The Great Storm of 1703 hit Great Britain on November 26, 1703 from the southwest with wind gusts of up to 120 mph.
In London, approximately 2,000 massive chimney stacks were blown down.
The lead roofing was blown off Westminster Abbey while Queen Anne sheltered in a cellar at St. James’s Palace to avoid collapsing chimneys.
Pinnacles were blown from the top of King’s College Chapel, in Cambridge.
On the Thames river, around 700 ships were heaped together in a section downstream of London Bridge known as the Pool of London.
The HMS Vanguard was wrecked at Chatham.
Admiral Sir Cloudesley Shovell’s HMS Association was blown from Harwich to Gothenburg in Sweden.
There was extensive flooding of the British West Country, particularly around Bristol.
Hundreds of people drowned from the flooding of the Somerset Levels, along with thousands of sheep and cattle.
At Wells, Bishop Richard Kidder and his wife were killed while sleeping when two chimneystacks in the palace fell on their bed.
The storm blew in part of the great west window of Wells Cathedral.
Winds destroyed more than 400 windmills.
Major damage also occurred to the south-west tower of Llandaff Cathedral at Cardiff.
In the English Channel and at sea, fierce winds and high seas swamped some vessels outright and drove others aground. As many as 40 merchant ships (many returning from helping the King of Spain fight the French in the War of the Spanish Succession) were wrecked.
The Royal Navy was badly affected, losing thirteen ships, and the entire Channel Squadron.
A ship torn from its moorings in the Helford River in Cornwall was blown for 200 miles before grounding eight hours later on the Isle of Wight.
The first Eddystone Lighthouse off Plymouth was destroyed, killing six occupants, including its builder Henry Winstanley (John Rudyard was later contracted to build the second lighthouse on the site).
The Great Storm of 1703 also caught a convoy of 130 merchant ships and their Man of War escorts, the “Dolphin”, the “Cumberland”, the “Coventry”, the “Looe”, the “Hastings” and the “Hector” sheltering at Milford Haven. By 3pm the next afternoon losses included some 30 vessels.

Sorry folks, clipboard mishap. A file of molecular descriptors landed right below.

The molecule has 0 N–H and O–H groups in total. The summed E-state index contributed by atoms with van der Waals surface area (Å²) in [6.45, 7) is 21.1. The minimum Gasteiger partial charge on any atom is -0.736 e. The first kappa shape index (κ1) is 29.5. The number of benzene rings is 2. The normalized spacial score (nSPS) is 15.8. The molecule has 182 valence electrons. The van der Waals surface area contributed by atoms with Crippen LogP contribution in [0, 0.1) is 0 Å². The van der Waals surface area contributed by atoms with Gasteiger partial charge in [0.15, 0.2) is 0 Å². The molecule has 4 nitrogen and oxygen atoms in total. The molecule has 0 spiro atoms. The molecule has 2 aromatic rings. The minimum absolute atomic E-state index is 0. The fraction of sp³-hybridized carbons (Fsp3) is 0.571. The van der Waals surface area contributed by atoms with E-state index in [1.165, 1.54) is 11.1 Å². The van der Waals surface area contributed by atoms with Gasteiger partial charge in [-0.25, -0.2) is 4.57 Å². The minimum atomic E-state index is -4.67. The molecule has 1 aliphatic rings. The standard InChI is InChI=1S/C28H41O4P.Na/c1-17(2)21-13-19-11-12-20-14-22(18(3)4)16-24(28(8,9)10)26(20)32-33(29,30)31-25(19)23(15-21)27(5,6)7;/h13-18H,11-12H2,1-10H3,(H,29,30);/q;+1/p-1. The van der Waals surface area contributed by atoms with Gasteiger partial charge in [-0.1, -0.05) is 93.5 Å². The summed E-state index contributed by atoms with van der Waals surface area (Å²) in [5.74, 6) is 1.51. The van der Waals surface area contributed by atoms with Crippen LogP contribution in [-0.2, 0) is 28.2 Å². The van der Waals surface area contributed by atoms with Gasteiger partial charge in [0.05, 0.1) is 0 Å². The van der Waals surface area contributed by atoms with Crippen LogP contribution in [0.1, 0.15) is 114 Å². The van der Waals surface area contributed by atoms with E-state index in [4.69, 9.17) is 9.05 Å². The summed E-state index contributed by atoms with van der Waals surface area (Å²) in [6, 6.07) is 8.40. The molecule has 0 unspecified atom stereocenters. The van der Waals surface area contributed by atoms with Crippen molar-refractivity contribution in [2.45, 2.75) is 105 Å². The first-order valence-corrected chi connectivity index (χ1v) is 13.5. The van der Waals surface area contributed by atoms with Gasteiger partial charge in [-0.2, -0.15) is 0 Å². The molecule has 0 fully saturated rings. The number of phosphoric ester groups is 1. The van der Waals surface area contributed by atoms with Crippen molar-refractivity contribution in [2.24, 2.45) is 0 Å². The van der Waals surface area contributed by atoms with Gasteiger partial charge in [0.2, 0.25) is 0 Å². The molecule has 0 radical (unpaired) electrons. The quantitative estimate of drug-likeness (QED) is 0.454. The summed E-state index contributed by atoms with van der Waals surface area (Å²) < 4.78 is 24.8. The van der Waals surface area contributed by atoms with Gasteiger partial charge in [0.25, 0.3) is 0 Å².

Observers at the time recorded barometric readings as low as 973 millibars (measured by William Derham in south Essex), but it has been suggested that the storm may have deepened to 950 millibars over the Midlands.
The Great Storm, unprecedented in ferocity and duration, was one of the most severe natural disasters ever recorded in the southern part of Great Britain.
It is thought that perhaps as many as 15,000 lives were lost overall due to the storm, including some 10,000 seamen (1/3 of all the seamen in the British Navy).
After the storm resided, ships were discovered as far inland as 15 miles.
The number of oak trees lost in the New Forest alone was over 4,000.
Some People even reckoned the storm represented the anger of God.
The Great Storm also coincided with the increase in English journalism, and was the first weather event to become a news story on a national scale.
Special issue broadsheet newspapers were produced detailing damage to property and stories of the people who had been killed.
Daniel Defoe produced his full-length book, The Storm, published in July of 1704, in response to the calamity, calling it “the tempest that destroyed woods and forests all over England.”
“No pen could describe it, nor tongue express it, nor thought conceive it unless by one in the extremity of it. Coastal towns such as Portsmouth looked as if the enemy had sackt them and were most miserably torn to pieces.”
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